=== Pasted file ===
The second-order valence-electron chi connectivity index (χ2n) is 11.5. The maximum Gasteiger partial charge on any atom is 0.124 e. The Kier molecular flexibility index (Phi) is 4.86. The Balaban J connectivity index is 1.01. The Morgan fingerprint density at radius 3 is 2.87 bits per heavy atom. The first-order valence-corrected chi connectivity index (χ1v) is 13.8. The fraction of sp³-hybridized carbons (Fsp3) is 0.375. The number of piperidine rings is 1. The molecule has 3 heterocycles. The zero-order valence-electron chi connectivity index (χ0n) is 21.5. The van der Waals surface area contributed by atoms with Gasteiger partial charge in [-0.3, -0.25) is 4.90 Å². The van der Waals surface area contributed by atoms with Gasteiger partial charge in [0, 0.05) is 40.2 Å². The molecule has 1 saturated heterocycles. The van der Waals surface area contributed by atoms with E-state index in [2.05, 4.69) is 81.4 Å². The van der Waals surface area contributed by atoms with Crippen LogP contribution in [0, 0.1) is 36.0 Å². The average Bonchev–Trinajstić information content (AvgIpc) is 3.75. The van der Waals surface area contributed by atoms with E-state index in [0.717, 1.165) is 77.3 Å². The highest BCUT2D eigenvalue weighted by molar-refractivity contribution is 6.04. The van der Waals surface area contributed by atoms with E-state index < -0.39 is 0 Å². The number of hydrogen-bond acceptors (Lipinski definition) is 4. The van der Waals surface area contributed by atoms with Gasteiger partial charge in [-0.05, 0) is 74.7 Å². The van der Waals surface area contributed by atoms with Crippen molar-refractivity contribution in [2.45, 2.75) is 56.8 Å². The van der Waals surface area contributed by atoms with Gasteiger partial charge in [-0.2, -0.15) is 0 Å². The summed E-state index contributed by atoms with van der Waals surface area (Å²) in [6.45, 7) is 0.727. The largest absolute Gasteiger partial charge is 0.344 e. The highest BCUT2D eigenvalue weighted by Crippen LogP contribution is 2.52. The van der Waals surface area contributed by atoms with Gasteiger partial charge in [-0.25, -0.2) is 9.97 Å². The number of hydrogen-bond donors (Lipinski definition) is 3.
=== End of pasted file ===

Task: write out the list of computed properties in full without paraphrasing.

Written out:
The second-order valence-electron chi connectivity index (χ2n) is 11.5. The maximum Gasteiger partial charge on any atom is 0.124 e. The Kier molecular flexibility index (Phi) is 4.86. The Balaban J connectivity index is 1.01. The Morgan fingerprint density at radius 3 is 2.87 bits per heavy atom. The first-order valence-corrected chi connectivity index (χ1v) is 13.8. The fraction of sp³-hybridized carbons (Fsp3) is 0.375. The number of piperidine rings is 1. The molecule has 3 heterocycles. The zero-order valence-electron chi connectivity index (χ0n) is 21.5. The van der Waals surface area contributed by atoms with Gasteiger partial charge in [-0.3, -0.25) is 4.90 Å². The van der Waals surface area contributed by atoms with Gasteiger partial charge in [0, 0.05) is 40.2 Å². The molecule has 1 saturated heterocycles. The van der Waals surface area contributed by atoms with E-state index in [2.05, 4.69) is 81.4 Å². The van der Waals surface area contributed by atoms with Crippen LogP contribution in [0, 0.1) is 36.0 Å². The average Bonchev–Trinajstić information content (AvgIpc) is 3.75. The van der Waals surface area contributed by atoms with E-state index in [0.717, 1.165) is 77.3 Å². The highest BCUT2D eigenvalue weighted by molar-refractivity contribution is 6.04. The van der Waals surface area contributed by atoms with E-state index < -0.39 is 0 Å². The number of hydrogen-bond acceptors (Lipinski definition) is 4. The van der Waals surface area contributed by atoms with Gasteiger partial charge in [-0.05, 0) is 74.7 Å². The van der Waals surface area contributed by atoms with Crippen molar-refractivity contribution in [2.45, 2.75) is 56.8 Å². The van der Waals surface area contributed by atoms with Gasteiger partial charge in [-0.2, -0.15) is 0 Å². The summed E-state index contributed by atoms with van der Waals surface area (Å²) in [6.45, 7) is 0.727. The largest absolute Gasteiger partial charge is 0.344 e. The highest BCUT2D eigenvalue weighted by Crippen LogP contribution is 2.52. The van der Waals surface area contributed by atoms with Gasteiger partial charge in [-0.25, -0.2) is 9.97 Å². The number of hydrogen-bond donors (Lipinski definition) is 3.